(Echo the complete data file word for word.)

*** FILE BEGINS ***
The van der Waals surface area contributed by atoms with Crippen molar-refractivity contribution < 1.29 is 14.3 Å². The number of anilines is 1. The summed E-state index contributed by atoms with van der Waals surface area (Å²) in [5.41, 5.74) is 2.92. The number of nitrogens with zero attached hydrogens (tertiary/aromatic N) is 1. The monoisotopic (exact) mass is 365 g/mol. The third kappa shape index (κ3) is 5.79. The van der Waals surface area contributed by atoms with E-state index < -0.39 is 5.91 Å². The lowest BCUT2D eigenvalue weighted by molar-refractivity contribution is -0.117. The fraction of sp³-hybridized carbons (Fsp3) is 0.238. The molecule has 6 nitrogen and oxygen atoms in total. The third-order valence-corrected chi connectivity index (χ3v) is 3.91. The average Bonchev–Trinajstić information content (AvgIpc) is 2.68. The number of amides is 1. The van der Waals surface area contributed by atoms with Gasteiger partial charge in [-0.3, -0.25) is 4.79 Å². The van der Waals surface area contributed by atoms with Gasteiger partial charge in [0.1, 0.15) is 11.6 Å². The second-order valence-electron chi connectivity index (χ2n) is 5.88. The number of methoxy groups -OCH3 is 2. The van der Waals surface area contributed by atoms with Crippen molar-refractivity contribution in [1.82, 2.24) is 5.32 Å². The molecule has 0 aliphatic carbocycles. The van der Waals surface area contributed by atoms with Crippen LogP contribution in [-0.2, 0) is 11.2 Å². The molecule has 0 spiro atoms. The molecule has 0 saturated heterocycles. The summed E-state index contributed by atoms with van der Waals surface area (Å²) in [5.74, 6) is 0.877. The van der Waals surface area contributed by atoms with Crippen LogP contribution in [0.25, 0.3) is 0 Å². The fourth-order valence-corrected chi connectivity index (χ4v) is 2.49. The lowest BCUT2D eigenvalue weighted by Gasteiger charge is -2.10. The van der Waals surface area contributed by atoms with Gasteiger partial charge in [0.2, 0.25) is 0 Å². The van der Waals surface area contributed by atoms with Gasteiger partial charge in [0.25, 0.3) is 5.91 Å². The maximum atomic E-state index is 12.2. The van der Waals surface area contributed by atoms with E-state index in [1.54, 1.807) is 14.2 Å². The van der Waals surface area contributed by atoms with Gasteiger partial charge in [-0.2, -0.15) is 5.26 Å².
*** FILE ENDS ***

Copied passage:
The van der Waals surface area contributed by atoms with Crippen molar-refractivity contribution < 1.29 is 14.3 Å². The number of anilines is 1. The summed E-state index contributed by atoms with van der Waals surface area (Å²) in [5.41, 5.74) is 2.92. The number of nitrogens with zero attached hydrogens (tertiary/aromatic N) is 1. The monoisotopic (exact) mass is 365 g/mol. The third kappa shape index (κ3) is 5.79. The van der Waals surface area contributed by atoms with E-state index < -0.39 is 5.91 Å². The lowest BCUT2D eigenvalue weighted by molar-refractivity contribution is -0.117. The fraction of sp³-hybridized carbons (Fsp3) is 0.238. The molecule has 6 nitrogen and oxygen atoms in total. The third-order valence-corrected chi connectivity index (χ3v) is 3.91. The average Bonchev–Trinajstić information content (AvgIpc) is 2.68. The number of amides is 1. The van der Waals surface area contributed by atoms with Gasteiger partial charge in [-0.3, -0.25) is 4.79 Å². The van der Waals surface area contributed by atoms with Gasteiger partial charge in [0.1, 0.15) is 11.6 Å². The second-order valence-electron chi connectivity index (χ2n) is 5.88. The number of methoxy groups -OCH3 is 2. The van der Waals surface area contributed by atoms with Crippen molar-refractivity contribution in [1.82, 2.24) is 5.32 Å². The molecule has 0 aliphatic carbocycles. The van der Waals surface area contributed by atoms with Crippen LogP contribution in [-0.2, 0) is 11.2 Å². The molecule has 0 spiro atoms. The molecule has 0 saturated heterocycles. The summed E-state index contributed by atoms with van der Waals surface area (Å²) in [5.74, 6) is 0.877. The van der Waals surface area contributed by atoms with Crippen LogP contribution in [0.25, 0.3) is 0 Å². The fourth-order valence-corrected chi connectivity index (χ4v) is 2.49. The lowest BCUT2D eigenvalue weighted by Gasteiger charge is -2.10. The van der Waals surface area contributed by atoms with Gasteiger partial charge in [0.2, 0.25) is 0 Å². The van der Waals surface area contributed by atoms with Gasteiger partial charge in [0.25, 0.3) is 5.91 Å². The maximum atomic E-state index is 12.2. The van der Waals surface area contributed by atoms with E-state index in [1.54, 1.807) is 14.2 Å². The van der Waals surface area contributed by atoms with Gasteiger partial charge in [-0.2, -0.15) is 5.26 Å².